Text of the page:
Amid the barbarism and bloodshed, dialogue is kept to a minimum. The screenplay could not have been more than 10 pages long. Perhaps that is a merciful decision, given the clichéd truisms that pass for wisdom. (USA Today)
The script is laughable, with fortune cookie wisdom punctuated with the Vikings shouting “ARRRRRRGH!” constantly. (Entertainment Wise)
Ghost himself could have proved to be an interesting character, but that is thrown by the wayside as well. In fact, there is no characterization at all in this film. Audience members will not care about any person at all during the entire film's duration.
There are shots of Native Americans being decimated by the Vikings to the cue of melancholy music, but the effect is lost since there is no reason to care about these people. The film tries to elicit sympathy but it fails miserably. (Keene Equinox)
But this insight is the extent of character development in what amounts to a violent video gamelike movie, courtesy of director Marcus Nispal. (Catholic News Service)
Mr. Urban's brand of acting involves intense stares and flinging his wet hair off his face for the next protracted stare. Clancy Brown of HBO's "Carnivale" is lucky enough to stay hidden behind makeup and a face mask playing one of the head Vikings. (Washington Times)
[T]hough the Native American actors, particularly Russell Means as a tribal chief, are fine in their roles, Urban has the kind of modern looks that would seem more convincing strutting on the sand with a surfboard rather than leaping about in a loincloth. (USA Today)
Karl Urban looks and sounds like he’d be more comfortable on MTV rather than decapitating Norsemen. (Entertainment Wise)
of his pale skin or because they know the film will be haunted by clichés
from a thousand other movies. (Los Angeles Times)
Cue the head-slicing, eyeball gouging, gut-spilling, etc. And the vengeance-swearing. And the love-at-first-sight between Ghost and Ms. Bloodgood's character. Not to mention the tricky jungle warfare Ghost employs (it's straight out of "Rambo") or the terrible, tragic miscue by a young Native American warrior. (Detroit News)
The action scenes are extremely cliché in nature, with plenty of decapitations and arrows through the eyes. (Keene Equinox)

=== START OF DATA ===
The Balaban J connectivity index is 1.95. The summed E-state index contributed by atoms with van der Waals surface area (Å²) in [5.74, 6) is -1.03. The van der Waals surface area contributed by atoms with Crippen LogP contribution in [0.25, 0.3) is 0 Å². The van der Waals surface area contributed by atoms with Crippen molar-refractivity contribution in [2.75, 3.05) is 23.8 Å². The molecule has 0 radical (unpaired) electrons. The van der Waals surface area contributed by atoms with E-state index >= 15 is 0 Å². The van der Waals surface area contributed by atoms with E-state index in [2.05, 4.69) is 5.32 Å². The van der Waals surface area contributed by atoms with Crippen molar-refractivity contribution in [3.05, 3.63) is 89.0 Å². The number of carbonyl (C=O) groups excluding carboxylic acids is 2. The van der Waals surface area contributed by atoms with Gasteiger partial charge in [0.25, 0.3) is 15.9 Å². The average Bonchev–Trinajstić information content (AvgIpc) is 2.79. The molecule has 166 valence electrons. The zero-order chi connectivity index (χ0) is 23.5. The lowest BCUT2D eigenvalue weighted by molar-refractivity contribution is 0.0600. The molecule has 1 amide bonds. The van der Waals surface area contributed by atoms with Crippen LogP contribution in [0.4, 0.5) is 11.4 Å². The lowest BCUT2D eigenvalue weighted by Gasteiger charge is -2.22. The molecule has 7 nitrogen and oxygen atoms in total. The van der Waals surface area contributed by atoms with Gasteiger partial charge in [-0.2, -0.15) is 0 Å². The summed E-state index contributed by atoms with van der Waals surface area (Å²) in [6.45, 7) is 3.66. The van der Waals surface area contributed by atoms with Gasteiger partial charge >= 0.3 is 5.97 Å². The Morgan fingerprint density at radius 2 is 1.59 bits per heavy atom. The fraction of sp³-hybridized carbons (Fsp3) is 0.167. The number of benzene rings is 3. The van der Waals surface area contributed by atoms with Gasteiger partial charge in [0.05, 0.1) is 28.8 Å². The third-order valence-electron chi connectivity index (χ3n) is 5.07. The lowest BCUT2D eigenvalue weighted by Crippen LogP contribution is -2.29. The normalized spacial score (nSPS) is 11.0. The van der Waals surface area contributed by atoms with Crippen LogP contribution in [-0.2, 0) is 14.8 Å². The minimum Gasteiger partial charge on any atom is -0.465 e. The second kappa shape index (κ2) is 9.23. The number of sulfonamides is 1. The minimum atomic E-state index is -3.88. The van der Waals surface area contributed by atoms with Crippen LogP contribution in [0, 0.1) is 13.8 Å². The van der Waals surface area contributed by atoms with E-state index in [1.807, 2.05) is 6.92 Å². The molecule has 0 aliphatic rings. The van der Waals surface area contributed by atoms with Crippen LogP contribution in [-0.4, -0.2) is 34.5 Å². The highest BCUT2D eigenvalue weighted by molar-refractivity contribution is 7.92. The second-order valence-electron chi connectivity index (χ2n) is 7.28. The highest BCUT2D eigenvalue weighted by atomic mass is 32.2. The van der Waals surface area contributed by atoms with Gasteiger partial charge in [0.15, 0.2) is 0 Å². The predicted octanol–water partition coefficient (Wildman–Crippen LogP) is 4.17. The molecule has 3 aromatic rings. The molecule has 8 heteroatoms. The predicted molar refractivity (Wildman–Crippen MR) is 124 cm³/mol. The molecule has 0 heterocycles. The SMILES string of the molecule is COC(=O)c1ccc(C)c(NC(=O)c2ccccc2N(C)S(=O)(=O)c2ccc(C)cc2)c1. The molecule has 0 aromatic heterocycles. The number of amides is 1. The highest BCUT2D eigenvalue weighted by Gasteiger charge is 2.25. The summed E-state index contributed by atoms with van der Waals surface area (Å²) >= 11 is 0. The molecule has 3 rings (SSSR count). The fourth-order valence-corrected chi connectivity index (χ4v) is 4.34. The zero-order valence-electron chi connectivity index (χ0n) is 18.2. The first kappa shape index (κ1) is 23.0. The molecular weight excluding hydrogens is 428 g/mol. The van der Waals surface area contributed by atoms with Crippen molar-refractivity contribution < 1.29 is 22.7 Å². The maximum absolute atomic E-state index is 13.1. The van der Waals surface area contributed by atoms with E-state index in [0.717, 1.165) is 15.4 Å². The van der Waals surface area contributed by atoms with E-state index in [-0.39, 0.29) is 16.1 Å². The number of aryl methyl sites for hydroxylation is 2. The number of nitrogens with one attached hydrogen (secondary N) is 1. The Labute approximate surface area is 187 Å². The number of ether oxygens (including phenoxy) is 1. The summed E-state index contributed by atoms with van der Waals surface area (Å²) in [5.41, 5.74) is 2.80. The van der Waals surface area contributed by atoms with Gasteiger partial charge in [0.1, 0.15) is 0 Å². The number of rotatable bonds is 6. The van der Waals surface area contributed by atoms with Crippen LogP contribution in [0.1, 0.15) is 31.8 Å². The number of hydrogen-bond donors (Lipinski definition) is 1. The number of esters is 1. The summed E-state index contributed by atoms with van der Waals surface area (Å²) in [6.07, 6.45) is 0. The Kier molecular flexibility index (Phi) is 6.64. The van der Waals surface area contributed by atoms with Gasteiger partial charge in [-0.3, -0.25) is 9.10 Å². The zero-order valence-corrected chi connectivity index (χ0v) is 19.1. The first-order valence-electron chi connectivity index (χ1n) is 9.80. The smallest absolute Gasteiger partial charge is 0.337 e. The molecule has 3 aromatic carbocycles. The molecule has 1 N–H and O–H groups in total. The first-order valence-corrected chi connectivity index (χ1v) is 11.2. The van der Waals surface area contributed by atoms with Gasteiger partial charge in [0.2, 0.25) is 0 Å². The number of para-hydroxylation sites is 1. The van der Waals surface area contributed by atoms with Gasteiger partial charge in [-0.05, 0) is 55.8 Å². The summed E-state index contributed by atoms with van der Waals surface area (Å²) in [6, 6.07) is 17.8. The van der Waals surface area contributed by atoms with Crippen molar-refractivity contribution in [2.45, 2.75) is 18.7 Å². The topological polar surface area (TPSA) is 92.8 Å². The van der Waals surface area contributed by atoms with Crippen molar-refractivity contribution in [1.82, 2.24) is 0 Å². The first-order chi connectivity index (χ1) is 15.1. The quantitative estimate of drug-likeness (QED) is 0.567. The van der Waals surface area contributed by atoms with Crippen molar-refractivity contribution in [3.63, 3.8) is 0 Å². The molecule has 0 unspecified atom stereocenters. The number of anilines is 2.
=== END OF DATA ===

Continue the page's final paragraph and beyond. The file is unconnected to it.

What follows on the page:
Audiences will be forgiven for thinking they're watching a "Lord of the Rings" outtake, given the monstrous, Orc-like armor worn by the Vikings. (Washington Times)
[T]here is no logic, narrative or visual. When a big battle scene comes, the action is incoherent, with no way to tell who's who or what's what. And maybe it was a deliberate choice to portray the Vikings as faceless and interchangeable, but this doesn't make for a very memorable villain. (Daily Herald)
Accents are all over the shop, there’s little-to-no explanation as to why Ghost goes from outcast to super soldier (despite a very dodgy sword training scene), or how he 'remembers' to speak fluent Norse. (Entertainment Wise)
Overall, the characters in this film are incredibly stupid and make the most unintelligent decisions.
Throughout the film, the Vikings make it clear that they want Ghost dead for his actions. However, when they finally do catch Ghost, they keep him alive in order to lead them to another Native American camp, totally going against what they said earlier.
Another part is when Ghost builds a trap in the middle of a forest that a tribe of Native Americans accidentally falls into. Instead of charging and killing Ghost, the army of Vikings decides to actually jump into the trap and finish off the already dying Native Americans. It's a scene that may actually cause laughter among some viewers.
The Vikings themselves are hulking brutes that seem to have nothing better to do than murder people. It really makes no sense that they would cross the Atlantic Ocean just for the sake of going around and killing. (Keene Equinox)
Writerfella here --
Flawed or not, PATHFINDER found enjoyment for writerfella. BUT -- the film was ignored by ENTERTAINMENT WEEKLY completely, almost as though it hadn't been released at all. Plus, the weekend report is dismal, with the film making only $5,001,214 in 1720 theaters. Rob therefore can be said to be right. The moviegoing public IGNORES films about Natives in whatever form they may take. Question becomes: does he take joy from such matters? And if so, then why?
I take joy in the failure of bad, stereotypical, and ultra-violent movies, but not Native-themed movies. Pathfinder fails on three of four scores.
Writerfella here --
Yet, the film succeeds on its story level. Is it really the case that modern motion picture audiences no longer can recognize a 'real and genuine story' when they see it? Does not bode well for ANASAZI, does it?
All Best Russ Bates
The story succeeds? That isn't what the critics are saying.
I don't have an opinion on the matter myself, of course, since I haven't seen Pathfinder.
Post a Comment